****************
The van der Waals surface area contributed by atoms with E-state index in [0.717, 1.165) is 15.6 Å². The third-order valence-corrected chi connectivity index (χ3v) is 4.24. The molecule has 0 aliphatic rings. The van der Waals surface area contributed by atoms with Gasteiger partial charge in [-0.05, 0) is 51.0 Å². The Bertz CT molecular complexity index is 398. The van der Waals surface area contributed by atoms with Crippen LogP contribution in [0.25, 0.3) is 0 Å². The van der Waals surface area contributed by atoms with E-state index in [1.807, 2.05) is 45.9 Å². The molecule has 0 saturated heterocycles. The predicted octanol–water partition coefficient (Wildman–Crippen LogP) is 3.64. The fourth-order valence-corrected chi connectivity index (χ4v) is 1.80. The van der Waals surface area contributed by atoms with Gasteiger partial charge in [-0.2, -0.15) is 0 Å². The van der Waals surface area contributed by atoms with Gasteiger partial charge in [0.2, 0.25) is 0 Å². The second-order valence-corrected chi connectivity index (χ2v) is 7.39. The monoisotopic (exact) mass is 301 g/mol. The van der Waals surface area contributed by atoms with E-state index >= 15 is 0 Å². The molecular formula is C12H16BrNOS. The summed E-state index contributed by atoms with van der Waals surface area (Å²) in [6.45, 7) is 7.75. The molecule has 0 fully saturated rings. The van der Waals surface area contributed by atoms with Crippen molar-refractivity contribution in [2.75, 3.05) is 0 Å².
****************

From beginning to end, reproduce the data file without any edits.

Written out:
The van der Waals surface area contributed by atoms with E-state index in [0.717, 1.165) is 15.6 Å². The third-order valence-corrected chi connectivity index (χ3v) is 4.24. The molecule has 0 aliphatic rings. The van der Waals surface area contributed by atoms with Gasteiger partial charge in [-0.05, 0) is 51.0 Å². The Bertz CT molecular complexity index is 398. The van der Waals surface area contributed by atoms with Crippen LogP contribution in [0.25, 0.3) is 0 Å². The van der Waals surface area contributed by atoms with E-state index in [1.807, 2.05) is 45.9 Å². The molecule has 0 saturated heterocycles. The predicted octanol–water partition coefficient (Wildman–Crippen LogP) is 3.64. The fourth-order valence-corrected chi connectivity index (χ4v) is 1.80. The van der Waals surface area contributed by atoms with Gasteiger partial charge in [-0.2, -0.15) is 0 Å². The van der Waals surface area contributed by atoms with Gasteiger partial charge in [0.2, 0.25) is 0 Å². The second-order valence-corrected chi connectivity index (χ2v) is 7.39. The monoisotopic (exact) mass is 301 g/mol. The van der Waals surface area contributed by atoms with E-state index >= 15 is 0 Å². The molecular formula is C12H16BrNOS. The summed E-state index contributed by atoms with van der Waals surface area (Å²) in [6.45, 7) is 7.75. The molecule has 0 fully saturated rings. The van der Waals surface area contributed by atoms with Crippen molar-refractivity contribution in [2.75, 3.05) is 0 Å².